She flashed the quick smile that could illuminate the darkness in a room and gave me a little pat.
“Perhaps tomorrow then?”
“Tomorrow is great, Baba.”
I did an about face, and she went back to glowering at her brother.
“Why don’t they like each other?” I asked Mama G as we ascended the stairs, Zephyr’s bushy tail dancing merrily ahead of us.
“Ohhh Birdie, they do like each other; they just don’t show it well. Sometimes people harbor resentments from childhood, even though they are no longer children.” Mama’s hand moved up my back and squeezed the back of my neck. We entered my room.
“If I had a big brother, we wouldn’t be like that.” I said confidently, as she found my nightshirt, I washed up in the big bowl of water in the corner.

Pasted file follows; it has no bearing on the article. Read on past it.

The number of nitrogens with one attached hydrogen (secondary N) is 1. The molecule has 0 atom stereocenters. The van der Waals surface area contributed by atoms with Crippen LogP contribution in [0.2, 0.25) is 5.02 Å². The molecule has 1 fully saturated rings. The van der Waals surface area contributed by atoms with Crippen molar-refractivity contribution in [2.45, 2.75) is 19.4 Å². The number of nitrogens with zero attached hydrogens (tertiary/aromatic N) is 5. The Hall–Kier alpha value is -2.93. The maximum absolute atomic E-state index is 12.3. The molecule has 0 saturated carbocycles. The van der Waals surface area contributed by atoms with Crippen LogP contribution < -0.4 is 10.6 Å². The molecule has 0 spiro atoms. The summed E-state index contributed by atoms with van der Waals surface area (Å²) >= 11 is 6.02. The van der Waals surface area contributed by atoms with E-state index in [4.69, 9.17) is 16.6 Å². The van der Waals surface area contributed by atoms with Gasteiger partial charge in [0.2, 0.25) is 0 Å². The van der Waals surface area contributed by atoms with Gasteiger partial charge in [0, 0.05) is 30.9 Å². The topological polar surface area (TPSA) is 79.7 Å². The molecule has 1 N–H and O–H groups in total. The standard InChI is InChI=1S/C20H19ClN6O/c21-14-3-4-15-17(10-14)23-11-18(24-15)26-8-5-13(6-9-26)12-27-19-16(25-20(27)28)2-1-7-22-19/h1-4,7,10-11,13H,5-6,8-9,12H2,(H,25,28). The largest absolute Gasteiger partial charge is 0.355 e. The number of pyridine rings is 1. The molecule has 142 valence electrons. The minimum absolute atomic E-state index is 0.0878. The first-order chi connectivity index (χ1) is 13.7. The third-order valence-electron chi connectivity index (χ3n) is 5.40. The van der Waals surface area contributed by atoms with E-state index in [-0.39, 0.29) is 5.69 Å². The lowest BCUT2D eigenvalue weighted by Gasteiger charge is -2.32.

She laughed. “I would wager, Birdie that you would be worse.”
“Hah! Huh uh!” was my retort.
She gave me a light smack to the back of my head, “and my point is made.”
“So,” intoned the Conqueror, “What brings you to this neck of the woods, my brother? Mom sure would like to see you more?”
“I know, Toris stared into his soup, “the country life is wonderful, Xena, but it is more demanding than I ever thought. I love my wife, the boys and the farm is beautiful, but it’s not an easy life out there. It’s always something.”
“That is very true,” said his younger sister. “There is seldom a free moment to just be with friends and family.”
“But I should do better; I know that sis,” The trademark sapphire eyes met the Conqueror’s own, “It takes such a long time to ride into town and back, and I am not easy with leaving my family alone for that amount of time.”
“Are there problems out there?”
“I am afraid that there will be. Something is brewing on the farms closer to town. I have been talking with different farmers on my way in. That’s why I was so late.”
Xena leaned forward, “What kind of problems, Toris? “
“Something is killing livestock.”